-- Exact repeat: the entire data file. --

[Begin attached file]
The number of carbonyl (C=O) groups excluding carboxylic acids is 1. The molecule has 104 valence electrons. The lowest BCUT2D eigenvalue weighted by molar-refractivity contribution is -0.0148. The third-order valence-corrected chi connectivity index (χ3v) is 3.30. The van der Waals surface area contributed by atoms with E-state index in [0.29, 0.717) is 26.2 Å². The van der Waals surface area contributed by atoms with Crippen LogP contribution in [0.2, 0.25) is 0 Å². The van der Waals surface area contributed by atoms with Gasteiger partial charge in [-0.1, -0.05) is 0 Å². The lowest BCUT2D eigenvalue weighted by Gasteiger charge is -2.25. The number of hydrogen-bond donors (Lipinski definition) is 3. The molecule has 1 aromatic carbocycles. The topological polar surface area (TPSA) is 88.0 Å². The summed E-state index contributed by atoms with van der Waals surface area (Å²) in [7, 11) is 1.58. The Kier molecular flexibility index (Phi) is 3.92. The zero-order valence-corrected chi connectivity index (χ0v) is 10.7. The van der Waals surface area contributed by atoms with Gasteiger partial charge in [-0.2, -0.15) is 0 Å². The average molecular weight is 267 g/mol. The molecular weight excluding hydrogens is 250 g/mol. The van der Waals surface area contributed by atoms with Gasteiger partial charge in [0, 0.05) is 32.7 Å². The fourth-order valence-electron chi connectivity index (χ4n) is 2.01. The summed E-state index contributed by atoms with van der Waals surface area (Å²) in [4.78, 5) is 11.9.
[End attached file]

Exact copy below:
The number of carbonyl (C=O) groups excluding carboxylic acids is 1. The molecule has 104 valence electrons. The lowest BCUT2D eigenvalue weighted by molar-refractivity contribution is -0.0148. The third-order valence-corrected chi connectivity index (χ3v) is 3.30. The van der Waals surface area contributed by atoms with E-state index in [0.29, 0.717) is 26.2 Å². The van der Waals surface area contributed by atoms with Crippen LogP contribution in [0.2, 0.25) is 0 Å². The van der Waals surface area contributed by atoms with Gasteiger partial charge in [-0.1, -0.05) is 0 Å². The lowest BCUT2D eigenvalue weighted by Gasteiger charge is -2.25. The number of hydrogen-bond donors (Lipinski definition) is 3. The molecule has 1 aromatic carbocycles. The topological polar surface area (TPSA) is 88.0 Å². The summed E-state index contributed by atoms with van der Waals surface area (Å²) in [7, 11) is 1.58. The Kier molecular flexibility index (Phi) is 3.92. The zero-order valence-corrected chi connectivity index (χ0v) is 10.7. The van der Waals surface area contributed by atoms with Gasteiger partial charge in [-0.2, -0.15) is 0 Å². The average molecular weight is 267 g/mol. The molecular weight excluding hydrogens is 250 g/mol. The van der Waals surface area contributed by atoms with Gasteiger partial charge in [0, 0.05) is 32.7 Å². The fourth-order valence-electron chi connectivity index (χ4n) is 2.01. The summed E-state index contributed by atoms with van der Waals surface area (Å²) in [4.78, 5) is 11.9.